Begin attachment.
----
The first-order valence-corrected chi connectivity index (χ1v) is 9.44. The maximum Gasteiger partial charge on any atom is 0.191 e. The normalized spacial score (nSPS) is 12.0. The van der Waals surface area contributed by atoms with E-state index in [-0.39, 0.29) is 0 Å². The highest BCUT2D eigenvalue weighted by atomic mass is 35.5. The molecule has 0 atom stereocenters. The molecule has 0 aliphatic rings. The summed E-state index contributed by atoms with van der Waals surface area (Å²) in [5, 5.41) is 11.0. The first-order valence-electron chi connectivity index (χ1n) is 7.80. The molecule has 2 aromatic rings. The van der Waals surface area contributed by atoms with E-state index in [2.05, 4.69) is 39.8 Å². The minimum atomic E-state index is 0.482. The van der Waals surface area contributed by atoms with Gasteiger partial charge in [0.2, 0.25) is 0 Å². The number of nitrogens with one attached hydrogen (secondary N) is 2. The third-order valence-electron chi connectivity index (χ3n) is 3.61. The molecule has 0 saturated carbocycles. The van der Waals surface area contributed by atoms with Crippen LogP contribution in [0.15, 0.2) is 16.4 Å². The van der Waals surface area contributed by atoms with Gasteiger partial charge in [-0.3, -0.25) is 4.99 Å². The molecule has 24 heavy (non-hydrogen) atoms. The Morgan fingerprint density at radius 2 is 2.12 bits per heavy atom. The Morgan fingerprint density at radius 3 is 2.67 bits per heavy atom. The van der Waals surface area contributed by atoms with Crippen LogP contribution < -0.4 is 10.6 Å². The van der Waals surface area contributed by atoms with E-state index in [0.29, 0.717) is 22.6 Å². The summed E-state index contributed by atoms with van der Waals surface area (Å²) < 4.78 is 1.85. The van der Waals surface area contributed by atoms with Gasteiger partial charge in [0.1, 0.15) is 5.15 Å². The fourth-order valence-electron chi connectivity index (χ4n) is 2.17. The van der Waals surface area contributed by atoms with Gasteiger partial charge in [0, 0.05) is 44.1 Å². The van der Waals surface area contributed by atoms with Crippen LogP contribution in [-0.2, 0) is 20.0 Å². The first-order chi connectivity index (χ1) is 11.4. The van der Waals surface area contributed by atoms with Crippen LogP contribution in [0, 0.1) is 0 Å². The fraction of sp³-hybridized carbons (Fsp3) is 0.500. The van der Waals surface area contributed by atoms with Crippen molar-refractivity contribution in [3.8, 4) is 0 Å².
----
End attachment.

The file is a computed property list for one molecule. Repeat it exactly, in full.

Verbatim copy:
The first-order valence-corrected chi connectivity index (χ1v) is 9.44. The maximum Gasteiger partial charge on any atom is 0.191 e. The normalized spacial score (nSPS) is 12.0. The van der Waals surface area contributed by atoms with E-state index in [-0.39, 0.29) is 0 Å². The highest BCUT2D eigenvalue weighted by atomic mass is 35.5. The molecule has 0 atom stereocenters. The molecule has 0 aliphatic rings. The summed E-state index contributed by atoms with van der Waals surface area (Å²) in [5, 5.41) is 11.0. The first-order valence-electron chi connectivity index (χ1n) is 7.80. The molecule has 2 aromatic rings. The van der Waals surface area contributed by atoms with E-state index in [2.05, 4.69) is 39.8 Å². The minimum atomic E-state index is 0.482. The van der Waals surface area contributed by atoms with Gasteiger partial charge in [0.2, 0.25) is 0 Å². The number of nitrogens with one attached hydrogen (secondary N) is 2. The third-order valence-electron chi connectivity index (χ3n) is 3.61. The molecule has 0 saturated carbocycles. The van der Waals surface area contributed by atoms with Crippen LogP contribution in [0.15, 0.2) is 16.4 Å². The van der Waals surface area contributed by atoms with Gasteiger partial charge in [-0.3, -0.25) is 4.99 Å². The molecule has 24 heavy (non-hydrogen) atoms. The Morgan fingerprint density at radius 2 is 2.12 bits per heavy atom. The Morgan fingerprint density at radius 3 is 2.67 bits per heavy atom. The van der Waals surface area contributed by atoms with Crippen LogP contribution < -0.4 is 10.6 Å². The van der Waals surface area contributed by atoms with E-state index in [0.29, 0.717) is 22.6 Å². The summed E-state index contributed by atoms with van der Waals surface area (Å²) < 4.78 is 1.85. The van der Waals surface area contributed by atoms with Gasteiger partial charge in [0.1, 0.15) is 5.15 Å². The fourth-order valence-electron chi connectivity index (χ4n) is 2.17. The van der Waals surface area contributed by atoms with Gasteiger partial charge in [0, 0.05) is 44.1 Å². The van der Waals surface area contributed by atoms with Crippen LogP contribution in [-0.2, 0) is 20.0 Å². The first-order chi connectivity index (χ1) is 11.4. The van der Waals surface area contributed by atoms with Crippen LogP contribution in [0, 0.1) is 0 Å². The fraction of sp³-hybridized carbons (Fsp3) is 0.500. The van der Waals surface area contributed by atoms with Crippen molar-refractivity contribution in [3.8, 4) is 0 Å².